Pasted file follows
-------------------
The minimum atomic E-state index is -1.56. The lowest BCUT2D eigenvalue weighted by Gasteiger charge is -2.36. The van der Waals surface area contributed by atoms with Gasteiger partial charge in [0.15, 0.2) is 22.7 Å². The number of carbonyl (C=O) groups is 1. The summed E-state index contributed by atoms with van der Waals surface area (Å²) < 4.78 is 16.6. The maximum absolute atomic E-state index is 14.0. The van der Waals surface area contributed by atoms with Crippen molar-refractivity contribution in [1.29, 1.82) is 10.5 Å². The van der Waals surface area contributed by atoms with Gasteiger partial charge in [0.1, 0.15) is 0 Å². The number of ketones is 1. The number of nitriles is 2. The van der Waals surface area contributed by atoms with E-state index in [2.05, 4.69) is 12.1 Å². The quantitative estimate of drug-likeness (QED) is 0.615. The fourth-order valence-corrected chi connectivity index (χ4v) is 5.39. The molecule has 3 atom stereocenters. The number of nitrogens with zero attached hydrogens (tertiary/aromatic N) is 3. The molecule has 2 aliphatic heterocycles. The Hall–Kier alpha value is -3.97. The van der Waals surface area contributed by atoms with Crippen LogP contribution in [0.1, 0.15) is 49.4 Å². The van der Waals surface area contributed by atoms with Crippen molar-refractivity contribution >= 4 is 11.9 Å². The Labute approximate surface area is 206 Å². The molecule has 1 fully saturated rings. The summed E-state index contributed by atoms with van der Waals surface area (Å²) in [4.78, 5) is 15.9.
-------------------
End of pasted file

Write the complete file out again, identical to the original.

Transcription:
The minimum atomic E-state index is -1.56. The lowest BCUT2D eigenvalue weighted by Gasteiger charge is -2.36. The van der Waals surface area contributed by atoms with Gasteiger partial charge in [0.15, 0.2) is 22.7 Å². The number of carbonyl (C=O) groups is 1. The summed E-state index contributed by atoms with van der Waals surface area (Å²) < 4.78 is 16.6. The maximum absolute atomic E-state index is 14.0. The van der Waals surface area contributed by atoms with Crippen molar-refractivity contribution in [1.29, 1.82) is 10.5 Å². The van der Waals surface area contributed by atoms with Gasteiger partial charge in [0.1, 0.15) is 0 Å². The number of ketones is 1. The number of nitriles is 2. The van der Waals surface area contributed by atoms with E-state index in [2.05, 4.69) is 12.1 Å². The quantitative estimate of drug-likeness (QED) is 0.615. The fourth-order valence-corrected chi connectivity index (χ4v) is 5.39. The molecule has 3 atom stereocenters. The number of nitrogens with zero attached hydrogens (tertiary/aromatic N) is 3. The molecule has 2 aliphatic heterocycles. The Hall–Kier alpha value is -3.97. The van der Waals surface area contributed by atoms with Crippen LogP contribution in [0.1, 0.15) is 49.4 Å². The van der Waals surface area contributed by atoms with Crippen molar-refractivity contribution >= 4 is 11.9 Å². The Labute approximate surface area is 206 Å². The molecule has 1 fully saturated rings. The summed E-state index contributed by atoms with van der Waals surface area (Å²) in [4.78, 5) is 15.9.